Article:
As Edmund Burke says, “The only thing necessary for the triumph of evil is for good men to do nothing.”

I know that I personally would feel incredibly guilty if I was the 3rd observer and didn’t say or do something, and person A was killed because of it. But it also to me boils down to having the courage to speak up. I definitely pray that I would have the courage to speak up in the situation, even though it could be terrifying to do so.

I hope this makes sense.

I do realize that I am only addressing the intellectual aspect of these questions, and it may be worth asking if there is a deeper, emotional reason behind them. (Of course, it also may just be that the reason is intellectual curiosity rather than an emotional aspect, which is totally cool.)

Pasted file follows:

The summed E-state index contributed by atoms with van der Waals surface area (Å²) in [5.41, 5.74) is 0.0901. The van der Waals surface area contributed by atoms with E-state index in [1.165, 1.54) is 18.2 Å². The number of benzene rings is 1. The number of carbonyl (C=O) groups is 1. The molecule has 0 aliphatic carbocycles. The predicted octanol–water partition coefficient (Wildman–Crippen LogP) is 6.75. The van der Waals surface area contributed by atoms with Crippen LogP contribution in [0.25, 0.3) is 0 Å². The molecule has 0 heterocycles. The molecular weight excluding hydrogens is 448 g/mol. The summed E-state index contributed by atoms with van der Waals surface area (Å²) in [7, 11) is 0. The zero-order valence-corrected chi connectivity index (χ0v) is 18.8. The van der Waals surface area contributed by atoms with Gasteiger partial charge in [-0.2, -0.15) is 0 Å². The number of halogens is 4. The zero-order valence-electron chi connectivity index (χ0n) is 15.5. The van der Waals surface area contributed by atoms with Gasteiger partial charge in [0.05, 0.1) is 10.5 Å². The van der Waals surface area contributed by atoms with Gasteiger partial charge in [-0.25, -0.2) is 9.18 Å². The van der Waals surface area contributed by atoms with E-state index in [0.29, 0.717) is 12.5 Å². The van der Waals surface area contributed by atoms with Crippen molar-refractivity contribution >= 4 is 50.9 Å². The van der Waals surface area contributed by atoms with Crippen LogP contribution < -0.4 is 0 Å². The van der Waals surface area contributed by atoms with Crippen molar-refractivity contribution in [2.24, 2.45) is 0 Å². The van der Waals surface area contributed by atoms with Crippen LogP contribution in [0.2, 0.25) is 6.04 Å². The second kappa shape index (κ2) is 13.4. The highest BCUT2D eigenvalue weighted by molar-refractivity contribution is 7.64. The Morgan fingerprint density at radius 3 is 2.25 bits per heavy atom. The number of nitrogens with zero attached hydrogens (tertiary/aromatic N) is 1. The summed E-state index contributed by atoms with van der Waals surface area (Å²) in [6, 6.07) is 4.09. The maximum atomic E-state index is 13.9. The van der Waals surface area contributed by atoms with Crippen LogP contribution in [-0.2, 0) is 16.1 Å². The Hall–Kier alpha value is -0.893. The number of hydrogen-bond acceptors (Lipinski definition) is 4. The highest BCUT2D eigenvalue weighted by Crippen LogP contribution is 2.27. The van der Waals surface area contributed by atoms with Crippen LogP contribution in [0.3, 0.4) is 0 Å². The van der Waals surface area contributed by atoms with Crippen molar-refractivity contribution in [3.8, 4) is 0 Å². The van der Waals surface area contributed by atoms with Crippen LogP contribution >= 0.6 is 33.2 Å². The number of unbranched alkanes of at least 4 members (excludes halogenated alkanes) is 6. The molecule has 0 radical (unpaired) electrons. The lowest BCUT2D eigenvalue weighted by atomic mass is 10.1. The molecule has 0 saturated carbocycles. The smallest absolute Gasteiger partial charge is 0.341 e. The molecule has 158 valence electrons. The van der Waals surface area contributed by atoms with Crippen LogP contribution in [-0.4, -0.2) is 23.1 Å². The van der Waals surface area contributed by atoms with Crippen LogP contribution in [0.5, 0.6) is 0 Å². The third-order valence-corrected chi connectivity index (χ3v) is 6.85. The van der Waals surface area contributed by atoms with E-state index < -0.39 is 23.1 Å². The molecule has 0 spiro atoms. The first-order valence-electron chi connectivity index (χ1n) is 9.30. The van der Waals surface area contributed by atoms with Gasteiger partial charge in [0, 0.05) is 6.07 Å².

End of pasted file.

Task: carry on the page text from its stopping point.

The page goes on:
I later clarified this last part over lunch with him and his family. When dealing with moral questions, especially with the problem of evil, there are two sides to the issue: intellectual and emotional. And if you answer an intellectual issue with an emotional response, then you haven’t answered the question. Likewise, if you answer an emotional question with an intellectual response, you haven’t answered the question. He did affirm that his questions were more of an intellectual curiosity rather than any emotional source.